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  Is java falling behind in game development?  (Read 16138 times)
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Offline jfelrod1960

Junior Devvie




Use the source Luke, use the source!!!


« Posted 2005-07-26 18:23:30 »

In reading about the new deals Sony has made with game middleware companies with their advanced technology, I wonder.  Is Java falling behind in the game development market?

http://gameinfowire.com/news.asp?nid=6707
http://gameinfowire.com/news.asp?nid=6710
http://gameinfowire.com/news.asp?nid=6708
http://www.gamespot.com/news/2005/07/22/news_6129611.html?part=rss&tag=gs_news&subj=6129611

SN Systems
Epic Games
AGEIA Technologies
Havok

With game consoles evolving into supercomputers and with super advance technologies, Java will most likely never enter into the game console industry.  If game consoles become computer entertainment consoles as Sony hopes then the PC game market will eventually drop as I supsect will happen with the new XBox 360 and Playstation 3.  A drop in the PC game market means no use for Java in game development.

Would like to get everyone's two cents on this ...

Jeff



Jeffrey F. Elrod
Complexsive Systems
Offline Alan_W

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« Reply #1 - Posted 2005-07-26 20:17:54 »

In the "good old days" each software house developed its tools in house.  However development for the PS3 & Xbox360 will be much more expensive than for the 2nd Gen consoles, so to contain costs, many software houses are buying in toolsets.  This means a toolset will be used on many more games, spreading it's development cost more thinly.  This is the cause of the middleware proliferation.

To create a state-of-the-art PS3 or XB360 game requires making maximum use of the proprietary hardware.  Thus a top PS3 or XB360 game will never be truely portable, but will need to be at least partially recoded to suit each hardware architecture.   So IMHO write-once run everywhere isn't really an option, making java less essential as a console development language.

Time flies like a bird. Fruit flies like a banana.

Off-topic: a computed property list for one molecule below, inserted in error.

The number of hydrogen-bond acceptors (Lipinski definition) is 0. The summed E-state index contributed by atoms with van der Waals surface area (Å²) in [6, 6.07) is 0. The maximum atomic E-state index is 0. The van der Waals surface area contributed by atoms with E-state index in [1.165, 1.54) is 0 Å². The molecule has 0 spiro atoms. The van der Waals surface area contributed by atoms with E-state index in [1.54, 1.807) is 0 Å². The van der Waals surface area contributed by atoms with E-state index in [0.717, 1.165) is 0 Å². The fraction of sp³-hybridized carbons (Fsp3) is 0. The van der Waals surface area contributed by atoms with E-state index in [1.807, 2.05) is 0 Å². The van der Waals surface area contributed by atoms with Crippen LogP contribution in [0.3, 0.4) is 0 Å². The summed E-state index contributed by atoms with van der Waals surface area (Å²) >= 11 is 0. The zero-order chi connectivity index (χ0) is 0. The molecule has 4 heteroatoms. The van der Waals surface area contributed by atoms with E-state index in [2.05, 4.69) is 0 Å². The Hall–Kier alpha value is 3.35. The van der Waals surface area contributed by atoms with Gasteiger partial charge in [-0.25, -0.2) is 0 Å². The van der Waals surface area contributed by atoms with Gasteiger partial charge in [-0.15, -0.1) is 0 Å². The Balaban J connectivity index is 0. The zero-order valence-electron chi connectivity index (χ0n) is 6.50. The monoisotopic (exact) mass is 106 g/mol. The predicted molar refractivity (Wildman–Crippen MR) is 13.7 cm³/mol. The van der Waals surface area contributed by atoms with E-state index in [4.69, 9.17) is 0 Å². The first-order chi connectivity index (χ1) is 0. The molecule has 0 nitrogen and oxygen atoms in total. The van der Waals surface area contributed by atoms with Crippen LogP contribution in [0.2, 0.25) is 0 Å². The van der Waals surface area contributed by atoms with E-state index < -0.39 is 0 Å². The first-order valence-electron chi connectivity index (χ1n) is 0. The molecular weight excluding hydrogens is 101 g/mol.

Offline erikd

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« Reply #2 - Posted 2005-07-26 20:50:20 »

It all depends on the market you're targetting. I suspect there will always be more PC's than consoles and almost every PC has at least one game on it. I even suspect that much more time is spend behind the PC (work, chatting, games etc) than a console.

If you consider the number of machines being used for work and the time spent on them, I feel fun games made for a quick break will always have a huge market potential.
Especially if you consider that for those kind of games a platform independent, internet delivered solution with minimum set-up hassle (webstart, applets) would be big bonuses, I'd say java is still a winner. And, this is a market accessible by us indies.

If you want to want to make top-class AAA titles for all major gaming platforms, java is not the way to go unless *maybe* if java becomes available on the leading gaming consoles. But this is a market which is quite out of reach for indies anyway (I guess that even if java would be available on consoles, small indie games would still be mostly played on PC's)

But this is all based on assumptions made by someone without a clue when it comes to marketing  Smiley

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Offline zero

Junior Devvie





« Reply #3 - Posted 2005-07-26 20:52:22 »

At said it ionce and I'll say it again:
Java Games should focus on PC Games first, as soon as this market is conquored the console aren't far away anymore.

my two cents Wink



btw. I've played puzzle pirates last day and I'm really impressed, a top desktop game. On the other hand the monthly fee is to high compared to others like WoW. Of course the game client is free and the costs running the servers probably are equal but I'm used to spend money on those fancy 3d gfx.  Undecided
Offline tom
« Reply #4 - Posted 2005-07-26 21:04:00 »

There is no point in running java on consoles, so it will never happen.

There will always by some java games on home computers, but will never be widely used.

Java already rules the mobile market.

Offline Orangy Tang

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Monkey for a head


« Reply #5 - Posted 2005-07-26 23:04:53 »